"It is better than being at Slaley Hall," he said. "Then my preparations really would be in trouble. At least, I'm in the right country."
Following torrential rainstorms on Friday, definitely more New York than York weather, yesterday morning dawned with a Scottish mist hugging the course. Play did resume on time at eight o'clock but lasted only 40 minutes before it was suspended again due to the fog.
This was just enough time for Nick Faldo to complete the last three holes of his second round but at the expense of dropped shots at the 16th and 17th. He was none too happy at the way things had worked out. "We shouldn't have been out there," he said. "They have called if off now but it hasn't changed. On the 16th [a par three] I couldn't see the pin 209 yards away."
Faldo, however, was prepared to admit to a rare lapse in his own preparations. "I went out not expecting to play and was surprised when the hooter went to start play. I wasn't mentally tuned in but that was my fault."
He found a bunker at the 16th, failing to get up and down, then more sand off the tee at the next. His second hit a tree he was attempting to fly and another shot was dropped. At the last, a par five, Faldo would have expected to get down in two from 100 yards but his wedge shot ran through to the back fringe.
"Tee-to-green I am playing very well," Faldo, whose 70 left him at two over par, said. "I just hit two bad shots and they cost me each time. Now, it would just be good to get in another round to find something for next week." There was also a lingering annoyance having let slip a good position on Friday. He had just collected five birdies in eight holes when play was suspended.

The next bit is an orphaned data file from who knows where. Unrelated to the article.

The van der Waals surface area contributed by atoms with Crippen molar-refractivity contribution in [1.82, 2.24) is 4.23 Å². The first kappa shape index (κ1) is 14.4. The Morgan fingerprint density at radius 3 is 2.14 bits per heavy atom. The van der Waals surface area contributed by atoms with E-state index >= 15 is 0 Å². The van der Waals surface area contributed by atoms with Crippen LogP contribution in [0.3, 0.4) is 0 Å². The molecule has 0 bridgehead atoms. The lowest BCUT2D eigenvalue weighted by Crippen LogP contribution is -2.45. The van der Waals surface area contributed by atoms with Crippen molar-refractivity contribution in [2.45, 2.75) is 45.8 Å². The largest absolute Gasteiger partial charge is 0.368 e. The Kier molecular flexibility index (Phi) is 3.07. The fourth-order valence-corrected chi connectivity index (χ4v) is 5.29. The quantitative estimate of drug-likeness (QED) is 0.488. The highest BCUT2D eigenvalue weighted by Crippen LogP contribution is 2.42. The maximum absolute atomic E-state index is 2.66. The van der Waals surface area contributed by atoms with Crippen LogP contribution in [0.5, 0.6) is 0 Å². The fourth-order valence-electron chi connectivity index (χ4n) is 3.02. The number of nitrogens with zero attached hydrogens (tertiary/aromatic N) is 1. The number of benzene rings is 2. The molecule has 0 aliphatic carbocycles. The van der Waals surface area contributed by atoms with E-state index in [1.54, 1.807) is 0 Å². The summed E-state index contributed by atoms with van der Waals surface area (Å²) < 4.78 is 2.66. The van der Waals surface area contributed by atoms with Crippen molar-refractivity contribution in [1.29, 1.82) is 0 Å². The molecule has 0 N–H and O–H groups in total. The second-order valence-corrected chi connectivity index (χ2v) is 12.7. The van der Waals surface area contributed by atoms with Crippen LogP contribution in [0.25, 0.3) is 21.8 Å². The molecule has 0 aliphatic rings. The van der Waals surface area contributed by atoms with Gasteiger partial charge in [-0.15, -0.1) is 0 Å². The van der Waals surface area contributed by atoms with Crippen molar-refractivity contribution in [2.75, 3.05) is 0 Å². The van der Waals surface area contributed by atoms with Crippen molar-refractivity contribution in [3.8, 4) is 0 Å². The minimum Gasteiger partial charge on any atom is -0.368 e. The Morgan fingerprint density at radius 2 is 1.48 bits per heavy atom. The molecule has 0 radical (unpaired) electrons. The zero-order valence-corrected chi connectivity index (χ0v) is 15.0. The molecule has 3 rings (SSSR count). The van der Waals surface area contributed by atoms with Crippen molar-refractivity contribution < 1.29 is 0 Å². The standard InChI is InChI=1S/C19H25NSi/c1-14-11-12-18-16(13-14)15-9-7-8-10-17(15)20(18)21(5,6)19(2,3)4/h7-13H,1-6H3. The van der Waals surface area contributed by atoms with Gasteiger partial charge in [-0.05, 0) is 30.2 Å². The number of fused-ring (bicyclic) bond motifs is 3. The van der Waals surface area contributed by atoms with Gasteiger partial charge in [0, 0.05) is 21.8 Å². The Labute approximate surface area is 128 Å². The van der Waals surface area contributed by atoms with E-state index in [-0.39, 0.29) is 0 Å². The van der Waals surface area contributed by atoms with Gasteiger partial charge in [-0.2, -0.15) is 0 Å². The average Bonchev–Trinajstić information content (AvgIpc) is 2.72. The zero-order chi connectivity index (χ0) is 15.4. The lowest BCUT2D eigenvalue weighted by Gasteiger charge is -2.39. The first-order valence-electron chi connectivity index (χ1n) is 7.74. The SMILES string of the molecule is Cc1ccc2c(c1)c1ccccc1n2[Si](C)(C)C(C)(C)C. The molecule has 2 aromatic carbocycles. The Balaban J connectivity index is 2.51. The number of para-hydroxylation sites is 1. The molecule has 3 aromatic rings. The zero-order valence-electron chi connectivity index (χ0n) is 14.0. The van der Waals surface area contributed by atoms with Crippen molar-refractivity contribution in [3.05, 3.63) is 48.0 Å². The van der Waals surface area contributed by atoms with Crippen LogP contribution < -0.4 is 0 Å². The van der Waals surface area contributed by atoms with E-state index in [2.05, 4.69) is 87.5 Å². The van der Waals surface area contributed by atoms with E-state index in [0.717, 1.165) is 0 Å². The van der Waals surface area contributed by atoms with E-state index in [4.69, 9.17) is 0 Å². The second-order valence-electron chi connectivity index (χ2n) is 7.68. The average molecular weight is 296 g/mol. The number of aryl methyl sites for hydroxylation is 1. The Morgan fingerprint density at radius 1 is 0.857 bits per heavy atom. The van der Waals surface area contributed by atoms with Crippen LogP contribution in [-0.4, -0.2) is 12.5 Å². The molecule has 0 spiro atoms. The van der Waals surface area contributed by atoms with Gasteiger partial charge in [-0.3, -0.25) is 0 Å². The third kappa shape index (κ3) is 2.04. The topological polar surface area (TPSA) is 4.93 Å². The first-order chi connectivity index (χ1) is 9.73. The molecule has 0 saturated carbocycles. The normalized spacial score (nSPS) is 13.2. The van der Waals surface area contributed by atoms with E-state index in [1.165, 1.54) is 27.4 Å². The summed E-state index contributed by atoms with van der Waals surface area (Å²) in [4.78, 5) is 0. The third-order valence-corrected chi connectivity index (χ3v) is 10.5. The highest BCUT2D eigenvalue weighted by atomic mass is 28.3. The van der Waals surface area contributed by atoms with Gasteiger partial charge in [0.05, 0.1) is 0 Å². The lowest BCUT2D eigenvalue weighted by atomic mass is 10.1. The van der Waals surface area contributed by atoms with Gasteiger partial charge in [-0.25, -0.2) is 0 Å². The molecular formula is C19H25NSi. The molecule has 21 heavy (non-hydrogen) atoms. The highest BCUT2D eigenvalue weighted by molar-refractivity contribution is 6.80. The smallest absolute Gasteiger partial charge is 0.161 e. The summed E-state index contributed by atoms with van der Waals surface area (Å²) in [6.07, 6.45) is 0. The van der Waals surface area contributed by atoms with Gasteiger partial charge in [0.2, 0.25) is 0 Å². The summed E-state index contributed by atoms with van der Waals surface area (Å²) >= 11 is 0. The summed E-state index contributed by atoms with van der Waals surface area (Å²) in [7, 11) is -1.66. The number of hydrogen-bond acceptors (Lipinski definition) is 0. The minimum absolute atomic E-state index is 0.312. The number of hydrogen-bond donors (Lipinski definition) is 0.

"I was on a good roll at the time. We had played through the really bad stuff so I would have been happy to finish. When you are wet, how much wetter can you get."
Neither did Westwood hold much enthusiasm for returning for the three holes he had left, especially as he had been left behind a tree next to the seventh green overnight. He chipped out to five feet but missed the cut and his 74 left him at level par.
Like most of the leading Euro-peans in the field, Westwood and Faldo had cause to curse their luck of the draw. Not only did they have to play when the wind had got up on Thursday afternoon - Westwood's 68 was bettered by only one other player in his half of the draw - but once the fog lifted yesterday those beginning their second rounds had much easier conditions than in the rain on Friday.
Both Ian Woosnam and Bernhard Langer missed the cut at six over par while Jose Maria Olazabal was in possible danger of also failing to qualify at three over par.
Kevin Sutherland finally returned to the course almost 48 hours after filing a 64 in his first round. He parred his first six holes and then birdied the 16th to go to eight under before play was suspended again, this time due to lightning in the area. With a six-hour flight to get to this week's destination, a rash of withdrawals came from those at the bottom of the leaderboard.
Westwood has yet to see the Olympic Club in San Francisco, but Faldo was there for two days the week before last and reported that 50 inches of rain over the winter has left the rough "brutally thick". It is not just going to be a problem playing out it, apparently, but even finding the ball in the first place. It's a great straight-forward golf course," added Faldo, who is determined to do something about a record of three missed cuts in the last five majors. "There's only one fairway bunker, there's just trees and rough. The bottom line is that you just have to keep it in play. You don't have to go for anything, just play smart, defensive golf and you'll do great."Reuse content